Local programs are on a mission to raise Metro Detroit reading and writing rates one book at a time.
By Mary Meldrum
Photography by Sylvia Jarrus
For a lot of children, reading habits begin in early childhood. Yet for many children in Metro Detroit, they enter kindergarten without ever having owned a book or hearing a bedtime story. Children who cannot read are ashamed of their minds. They begin to believe they are not smart or capable of reading, and they can grow into adults who cannot read.
Illiteracy is particularly prevalent in Detroit. The 2017 National Assessment of Educational Progress — an exam given to students in each state — reports reading levels for fourth- and eighth-grade Detroit students are the lowest in the nation.
The issues that factor into the literacy rates are complicated and have persisted over generations.
Yet, there are several passionate and motivated people in Metro Detroit who are tackling the problem.
West Bloomfield resident Sangeeta Shah, 49, is an attorney at intellectual property firm Brooks Kushman. Her Southfield-based practice includes all aspects of intellectual property litigation, prosecution and counseling.
“Everyone has a finite amount of time, so I do the most significant thing I can with my allotted time,” Shah says.
Shah created Retooling Detroit and leads a dedicated group of adult volunteers who teach Detroit schoolchildren to read. They work in kindergarten through third grade at Schulze Academy for Technology in the Bagley neighborhood.
Shah’s inspiration for Retooling Detroit came in 2012 when she learned Detroit had a 47 percent illiteracy rate.
“I was aghast that illiteracy of that magnitude could happen in the U.S.,” Shah says. “You can’t even get fast-food jobs without a GED. Welfare rolls, juvenile delinquency, dropout rates and prison inmate populations all have their roots in literacy.”
Retooling Detroit focuses on the bottom-performing two-thirds of each class — children who need a little more reading guidance. These are students struggling and at risk of being held back or failing out of the educational system early.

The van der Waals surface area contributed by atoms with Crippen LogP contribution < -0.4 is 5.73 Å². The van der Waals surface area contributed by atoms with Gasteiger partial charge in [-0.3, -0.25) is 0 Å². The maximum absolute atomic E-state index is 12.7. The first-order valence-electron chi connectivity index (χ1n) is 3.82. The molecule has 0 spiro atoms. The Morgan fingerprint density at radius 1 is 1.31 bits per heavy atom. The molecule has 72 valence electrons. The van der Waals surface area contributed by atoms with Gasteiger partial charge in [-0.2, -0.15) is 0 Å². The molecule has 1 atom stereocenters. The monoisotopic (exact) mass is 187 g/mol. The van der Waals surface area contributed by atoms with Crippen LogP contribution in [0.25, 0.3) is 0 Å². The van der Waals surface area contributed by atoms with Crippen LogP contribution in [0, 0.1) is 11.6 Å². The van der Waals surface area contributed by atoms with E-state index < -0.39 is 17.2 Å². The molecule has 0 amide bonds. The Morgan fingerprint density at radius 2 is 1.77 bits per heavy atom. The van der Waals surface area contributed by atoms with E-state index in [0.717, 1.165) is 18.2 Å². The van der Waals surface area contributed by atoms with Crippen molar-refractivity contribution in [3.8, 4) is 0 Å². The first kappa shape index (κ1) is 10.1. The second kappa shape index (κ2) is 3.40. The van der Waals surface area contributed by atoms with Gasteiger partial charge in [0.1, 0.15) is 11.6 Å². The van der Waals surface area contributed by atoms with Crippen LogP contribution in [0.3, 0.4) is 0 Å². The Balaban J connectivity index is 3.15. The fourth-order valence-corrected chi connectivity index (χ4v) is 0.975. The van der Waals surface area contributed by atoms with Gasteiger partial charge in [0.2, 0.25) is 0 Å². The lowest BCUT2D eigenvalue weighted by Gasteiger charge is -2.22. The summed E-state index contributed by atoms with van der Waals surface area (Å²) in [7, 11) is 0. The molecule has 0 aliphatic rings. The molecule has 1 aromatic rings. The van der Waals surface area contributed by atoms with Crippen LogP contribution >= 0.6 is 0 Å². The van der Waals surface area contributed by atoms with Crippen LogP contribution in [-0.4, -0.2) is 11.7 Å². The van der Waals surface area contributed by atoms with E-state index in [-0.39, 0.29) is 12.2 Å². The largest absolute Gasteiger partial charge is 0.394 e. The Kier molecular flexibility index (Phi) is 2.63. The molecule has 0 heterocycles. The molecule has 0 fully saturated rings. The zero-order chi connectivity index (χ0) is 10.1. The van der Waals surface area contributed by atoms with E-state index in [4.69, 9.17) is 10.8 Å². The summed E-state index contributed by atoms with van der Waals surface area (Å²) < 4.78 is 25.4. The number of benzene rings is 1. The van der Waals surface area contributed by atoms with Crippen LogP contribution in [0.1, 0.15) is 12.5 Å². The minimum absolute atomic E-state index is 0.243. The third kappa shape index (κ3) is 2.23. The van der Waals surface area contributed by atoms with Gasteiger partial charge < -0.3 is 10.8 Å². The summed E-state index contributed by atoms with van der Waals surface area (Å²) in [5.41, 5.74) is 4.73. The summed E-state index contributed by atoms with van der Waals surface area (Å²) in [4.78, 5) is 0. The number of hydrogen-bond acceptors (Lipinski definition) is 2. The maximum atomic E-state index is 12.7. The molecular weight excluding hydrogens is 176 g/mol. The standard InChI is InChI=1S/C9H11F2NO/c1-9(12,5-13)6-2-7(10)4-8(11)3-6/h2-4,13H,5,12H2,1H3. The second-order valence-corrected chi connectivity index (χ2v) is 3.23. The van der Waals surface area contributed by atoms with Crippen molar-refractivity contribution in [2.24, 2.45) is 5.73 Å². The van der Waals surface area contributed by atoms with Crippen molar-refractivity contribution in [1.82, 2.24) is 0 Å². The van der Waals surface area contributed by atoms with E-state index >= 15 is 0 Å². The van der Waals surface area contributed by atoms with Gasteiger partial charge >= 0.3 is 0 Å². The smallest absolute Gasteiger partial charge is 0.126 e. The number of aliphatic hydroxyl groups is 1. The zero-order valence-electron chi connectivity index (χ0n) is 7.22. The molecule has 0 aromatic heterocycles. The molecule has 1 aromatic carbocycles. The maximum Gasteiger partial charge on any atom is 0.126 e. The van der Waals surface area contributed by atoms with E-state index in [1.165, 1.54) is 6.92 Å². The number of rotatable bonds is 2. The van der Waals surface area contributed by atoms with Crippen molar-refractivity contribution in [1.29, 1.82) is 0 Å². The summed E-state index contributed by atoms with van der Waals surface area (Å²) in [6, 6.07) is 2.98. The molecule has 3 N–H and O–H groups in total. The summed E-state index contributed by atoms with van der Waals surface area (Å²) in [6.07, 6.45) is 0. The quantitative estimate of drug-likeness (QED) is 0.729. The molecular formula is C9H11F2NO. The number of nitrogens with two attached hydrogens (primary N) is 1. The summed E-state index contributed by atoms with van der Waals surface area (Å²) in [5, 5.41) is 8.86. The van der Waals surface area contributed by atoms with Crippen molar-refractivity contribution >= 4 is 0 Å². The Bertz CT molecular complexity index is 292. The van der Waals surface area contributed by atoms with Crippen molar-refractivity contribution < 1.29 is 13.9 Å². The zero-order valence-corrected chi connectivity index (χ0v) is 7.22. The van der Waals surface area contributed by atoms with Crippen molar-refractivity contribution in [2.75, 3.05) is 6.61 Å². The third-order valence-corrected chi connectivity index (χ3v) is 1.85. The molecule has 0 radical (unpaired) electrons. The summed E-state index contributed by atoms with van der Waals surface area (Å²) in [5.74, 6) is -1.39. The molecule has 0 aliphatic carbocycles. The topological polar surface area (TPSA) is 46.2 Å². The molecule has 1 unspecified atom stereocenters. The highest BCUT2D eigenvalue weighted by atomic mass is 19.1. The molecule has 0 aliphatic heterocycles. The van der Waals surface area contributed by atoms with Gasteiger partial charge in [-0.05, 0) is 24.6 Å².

Retooling Detroit results are encouraging. Every student in the bottom-third of the class improves 50 percent to 250 percent within a year. Some of these children catch up and are on pace with their classmates within one year, according to Shah.
Shah says she’s been asked by Detroit Public Schools Community District to expand her program to the six lowest-performing schools in DPSCD. To make that happen, she estimates they need approximately 50 volunteers per school.
Recently, Retooling Detroit partnered with a company called TutorMate that has software that tracks literacy levels. This allows remote volunteers to log in, connect with a student and work on their reading skills.
Shah has recruited corporate employers to sponsor a classroom using the TutorMate software. Employee volunteers can log in to Skype twice a week to work with students from their desk.
Approximately 300 Detroit students have benefited from Retooling Detroit’s efforts since its inception.
Retooling Detroit Needs:
Shah needs corporate sponsors and “boots on the ground” volunteers to go into schools and tutor children.
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Jack and Annette Aronson, the founders of Garden Fresh Gourmet in Ferndale, remember job applicants bringing a friend or relative because they could not read the application form. That stuck with Jack.
Since selling their business to Campbell Soup Company, the Aronsons are focusing a lot of their time, money and energy on local literacy.